Getting Help

  1. Halp!
  2. Step 1: Mail nokogiri-talk, grasshopper.
  3. Step 2: “You got so many Issues you need a magazine rack.”
  4. Summary

Getting Help and Reporting Issues


So you’re having a great time slicing and dicing your XML with Nokogiri, and suddenly something happens that you don’t quite understand. O NOES, the good times are over.

What do you do?

Step 1: Mail nokogiri-talk, grasshopper.

The best thing to do if you’ve got a question, or are unsure how to diagnose a possible issue, want to complain or just ask for advice on how to solve a problem, is to email the nokogiri-talk list.

The nokogiri-talk list has hundreds of subscribers who are all using nokogiri and who are happy to lend a hand, offer advice, and bail you out of tricky situations.

In addition, other people may have the same issue or complaint, and so preserving the question and responses in the mailing list archive is a gift to future Nokogiri users just like you!

You should also probably subscribe to the list. You can either use the web interface; or if you’re like RMS and hate to use javascripty things like Google’s web interface, you can subscribe to the list by sending an empty email to

But I want to report a bug!

Step 1 should still be your first step. Mail nokogiri-talk first, and verify that this is really a bug. If there’s going to be a bug-or-not-bug conversation, it’s better that it happens transparently on the list than somewhere hidden, like off-list emails or Github Issues.

But I want to verify my issue with the maintainer(s) before I spam the list!

Valid questions and complaints aren’t spam! :)

The maintainers vastly prefer nokogiri-related emails to be sent to nokogiri-talk than to their personal accounts. Again, an archive of discussion has a lot of value. Also, the maintainers may not respond as quickly as some of the subscribers on the mailing list.

But I emailed the list and my question hasn’t been posted yet!

The nokogiri-talk google group is set for first-post moderation, meaning that the first time you email the list, your post will be held for review. Once your post is accepted, there won’t be any delay on future emails.

There’s never more than a few hour delay on moderation. Thanks for your patience.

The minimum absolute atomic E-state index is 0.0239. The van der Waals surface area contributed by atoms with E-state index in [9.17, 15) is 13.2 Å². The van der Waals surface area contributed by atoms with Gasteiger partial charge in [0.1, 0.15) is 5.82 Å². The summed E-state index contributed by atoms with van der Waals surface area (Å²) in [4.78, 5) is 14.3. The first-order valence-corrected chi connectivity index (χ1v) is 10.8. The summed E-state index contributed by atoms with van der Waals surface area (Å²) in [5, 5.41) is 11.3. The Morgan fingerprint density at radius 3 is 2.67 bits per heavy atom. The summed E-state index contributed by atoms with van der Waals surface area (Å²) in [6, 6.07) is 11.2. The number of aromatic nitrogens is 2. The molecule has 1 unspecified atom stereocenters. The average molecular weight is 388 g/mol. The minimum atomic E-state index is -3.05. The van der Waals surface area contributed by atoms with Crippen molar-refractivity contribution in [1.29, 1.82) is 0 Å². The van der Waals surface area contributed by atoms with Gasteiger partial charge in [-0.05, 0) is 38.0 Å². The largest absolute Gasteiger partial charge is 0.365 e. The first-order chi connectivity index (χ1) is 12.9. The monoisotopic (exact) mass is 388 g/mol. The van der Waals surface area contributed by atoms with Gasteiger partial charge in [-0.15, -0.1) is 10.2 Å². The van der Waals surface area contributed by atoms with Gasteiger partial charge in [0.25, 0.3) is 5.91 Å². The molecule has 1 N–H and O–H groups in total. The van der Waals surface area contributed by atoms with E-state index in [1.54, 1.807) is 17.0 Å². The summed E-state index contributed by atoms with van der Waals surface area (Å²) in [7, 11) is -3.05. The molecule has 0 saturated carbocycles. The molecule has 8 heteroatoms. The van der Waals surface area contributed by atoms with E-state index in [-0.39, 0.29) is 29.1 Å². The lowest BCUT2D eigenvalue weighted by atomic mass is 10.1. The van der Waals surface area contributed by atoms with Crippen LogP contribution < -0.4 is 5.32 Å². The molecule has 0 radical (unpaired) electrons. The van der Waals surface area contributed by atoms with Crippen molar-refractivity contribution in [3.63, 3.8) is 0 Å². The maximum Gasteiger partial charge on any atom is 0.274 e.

Step 2: “You got so many Issues you need a magazine rack.”

So you say you’ve got a bug. That’s great! We always want to increase the yummy candy-coated goodness of Nokogiri, so if you’ve got a bug, we want to hear about it.

We track boogs on Github Issues, which notifies the maintainers every time a new ticket is created.

What’s In a Bug Report?

Whoa, do we have strong opinions on this topic. The two most important things that a bug report needs to contain are:

  1. Example code that reproduces the observed behavior.
  2. An explanation of what the expected behavior is.

That’s it?

Yes, that’s it.

If you’re a solid Rubyist, you should be able to provide a short, self-contained script that reproduces and demonstrates the behavior. Here’s a great example.

If you want to go above-and-beyond, impress the judge from the Czech Republic, and prove to everyone you went to high school with that you’re better than them, you could even write a failing unit test that meets both criteria in one fell swoop. Like this guy.


To sum up the rules:

  1. Mail nokogiri-talk.
  2. No, really, mail nokogiri-talk.
  3. If you’re really, absolutely, positively sure you’ve got a bug AND you can reproduce it, then mail nokogiri-talk.
  4. If you’ve confirmed it’s a bug on nokogiri-talk, then create a new bug report on Github Issues with your repro code and description of expected behavior.

Thanks so much for reading this page! You’re a good person, and Nokogiri loves you.